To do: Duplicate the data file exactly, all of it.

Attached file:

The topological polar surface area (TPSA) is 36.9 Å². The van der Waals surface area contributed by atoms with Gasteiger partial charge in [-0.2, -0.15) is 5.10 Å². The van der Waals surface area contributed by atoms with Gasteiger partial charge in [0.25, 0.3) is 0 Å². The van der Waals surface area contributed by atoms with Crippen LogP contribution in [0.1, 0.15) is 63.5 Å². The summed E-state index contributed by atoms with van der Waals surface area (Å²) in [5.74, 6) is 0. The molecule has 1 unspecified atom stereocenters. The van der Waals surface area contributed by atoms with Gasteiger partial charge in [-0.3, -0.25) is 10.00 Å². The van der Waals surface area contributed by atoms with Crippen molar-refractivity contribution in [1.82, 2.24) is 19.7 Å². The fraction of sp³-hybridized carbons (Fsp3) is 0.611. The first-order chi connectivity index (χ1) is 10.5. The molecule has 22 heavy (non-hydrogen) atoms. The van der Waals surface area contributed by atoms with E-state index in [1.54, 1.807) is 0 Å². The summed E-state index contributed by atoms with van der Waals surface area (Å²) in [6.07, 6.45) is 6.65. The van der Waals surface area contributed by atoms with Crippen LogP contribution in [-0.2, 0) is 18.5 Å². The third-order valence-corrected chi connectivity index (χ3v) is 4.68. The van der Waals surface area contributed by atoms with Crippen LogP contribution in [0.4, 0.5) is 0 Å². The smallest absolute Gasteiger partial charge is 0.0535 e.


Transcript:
The topological polar surface area (TPSA) is 36.9 Å². The van der Waals surface area contributed by atoms with Gasteiger partial charge in [-0.2, -0.15) is 5.10 Å². The van der Waals surface area contributed by atoms with Gasteiger partial charge in [0.25, 0.3) is 0 Å². The van der Waals surface area contributed by atoms with Crippen LogP contribution in [0.1, 0.15) is 63.5 Å². The summed E-state index contributed by atoms with van der Waals surface area (Å²) in [5.74, 6) is 0. The molecule has 1 unspecified atom stereocenters. The van der Waals surface area contributed by atoms with Gasteiger partial charge in [-0.3, -0.25) is 10.00 Å². The van der Waals surface area contributed by atoms with Crippen molar-refractivity contribution in [1.82, 2.24) is 19.7 Å². The fraction of sp³-hybridized carbons (Fsp3) is 0.611. The first-order chi connectivity index (χ1) is 10.5. The molecule has 22 heavy (non-hydrogen) atoms. The van der Waals surface area contributed by atoms with E-state index in [1.54, 1.807) is 0 Å². The summed E-state index contributed by atoms with van der Waals surface area (Å²) in [6.07, 6.45) is 6.65. The van der Waals surface area contributed by atoms with Crippen LogP contribution in [-0.2, 0) is 18.5 Å². The third-order valence-corrected chi connectivity index (χ3v) is 4.68. The van der Waals surface area contributed by atoms with Crippen LogP contribution in [0.4, 0.5) is 0 Å². The smallest absolute Gasteiger partial charge is 0.0535 e.